Everybody's Got One A blog. An opinion. An elimination orifice. A dream. An agenda. A past. A hidden talent. A conceptual filter. A cross. A charism (often the same). A task. A wound. A destiny. A lost love. A blind spot. A bad habit. A secret. A passion. A soul ... okay, maybe not everybody ...
Tuesday, May 18, 2004
The world won't do anything to stop the process, of course, but at least the Anuak have documentation, floating timelessly in cyberspace. Spengler, quoting Rosenzweig (again):
The pagans of old faced death with the confidence that their race would continue. But tribes and nations anticipate their own extinction just as individuals anticipate their own death, he added: 'The love of the nations for their own nationhood is sweet and pregnant with the presentiment of death.' Each nation, he wrote, knows that some day other peoples will occupy their lands, and their language and culture will be interred in dusty books.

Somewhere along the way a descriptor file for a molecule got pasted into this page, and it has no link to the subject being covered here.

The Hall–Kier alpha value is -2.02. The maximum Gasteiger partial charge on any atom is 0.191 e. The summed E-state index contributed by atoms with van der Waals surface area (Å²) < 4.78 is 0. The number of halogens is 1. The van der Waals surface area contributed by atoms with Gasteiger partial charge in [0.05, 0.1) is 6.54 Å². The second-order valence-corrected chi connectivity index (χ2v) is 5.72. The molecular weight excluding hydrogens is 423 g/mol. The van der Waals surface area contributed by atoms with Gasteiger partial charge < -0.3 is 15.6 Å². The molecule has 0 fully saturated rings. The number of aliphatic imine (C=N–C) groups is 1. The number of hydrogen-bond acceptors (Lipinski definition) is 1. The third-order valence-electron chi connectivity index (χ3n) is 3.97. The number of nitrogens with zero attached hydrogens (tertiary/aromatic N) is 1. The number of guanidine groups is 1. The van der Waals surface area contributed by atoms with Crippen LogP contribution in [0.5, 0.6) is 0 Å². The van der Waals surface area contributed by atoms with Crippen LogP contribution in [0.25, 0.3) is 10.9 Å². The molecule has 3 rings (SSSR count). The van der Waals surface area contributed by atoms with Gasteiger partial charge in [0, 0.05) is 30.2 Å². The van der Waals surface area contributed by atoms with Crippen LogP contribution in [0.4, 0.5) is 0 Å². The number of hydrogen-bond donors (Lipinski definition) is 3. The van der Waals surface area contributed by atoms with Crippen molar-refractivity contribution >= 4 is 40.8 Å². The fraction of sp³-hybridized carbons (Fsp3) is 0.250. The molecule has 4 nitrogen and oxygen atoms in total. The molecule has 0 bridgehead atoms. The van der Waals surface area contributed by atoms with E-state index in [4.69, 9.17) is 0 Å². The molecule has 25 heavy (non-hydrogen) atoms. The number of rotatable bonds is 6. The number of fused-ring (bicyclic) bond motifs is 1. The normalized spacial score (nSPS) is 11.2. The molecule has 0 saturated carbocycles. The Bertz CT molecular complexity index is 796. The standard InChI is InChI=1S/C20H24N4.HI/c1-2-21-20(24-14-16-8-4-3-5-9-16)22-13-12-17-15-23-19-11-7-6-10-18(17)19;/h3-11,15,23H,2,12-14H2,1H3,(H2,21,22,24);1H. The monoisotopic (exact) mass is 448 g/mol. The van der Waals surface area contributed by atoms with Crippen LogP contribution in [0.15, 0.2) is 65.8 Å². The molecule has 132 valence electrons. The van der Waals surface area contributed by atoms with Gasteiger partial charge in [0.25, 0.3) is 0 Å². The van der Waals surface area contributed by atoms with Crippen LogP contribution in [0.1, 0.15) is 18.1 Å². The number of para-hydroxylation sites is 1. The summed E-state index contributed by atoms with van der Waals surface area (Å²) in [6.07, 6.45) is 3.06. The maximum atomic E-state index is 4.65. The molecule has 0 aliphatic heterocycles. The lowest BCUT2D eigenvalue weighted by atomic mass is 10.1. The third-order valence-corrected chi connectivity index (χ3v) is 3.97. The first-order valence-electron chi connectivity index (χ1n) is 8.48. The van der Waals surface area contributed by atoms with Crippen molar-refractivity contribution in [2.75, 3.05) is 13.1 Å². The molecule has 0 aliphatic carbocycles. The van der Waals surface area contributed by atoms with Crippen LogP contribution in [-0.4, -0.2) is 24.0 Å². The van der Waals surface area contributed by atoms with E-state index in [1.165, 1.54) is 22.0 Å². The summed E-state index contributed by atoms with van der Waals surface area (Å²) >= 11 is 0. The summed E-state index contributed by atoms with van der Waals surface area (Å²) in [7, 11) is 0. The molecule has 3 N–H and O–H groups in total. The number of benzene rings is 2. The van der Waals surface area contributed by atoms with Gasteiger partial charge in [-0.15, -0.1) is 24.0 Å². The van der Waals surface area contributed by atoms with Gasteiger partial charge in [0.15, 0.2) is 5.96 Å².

The Wilsonian thesis of Every people a nation and the Westphalian Every nation inviolate combine to create a conflict with the long march of extinction.
Who now remembers the Lusitani, the Illyrians, the Sicani, the Quadians, Sarmatians, Alans, Gepidians, Herulians, Pannonians and a thousand other tribes of Roman times?
Who in a dozen centuries will remember the Anuak, the Tutsi, the Timorese, the Hmong, the Armenians - except on the internet, or perhaps among a remnant who found safe harbor in America?
posted by Kelly |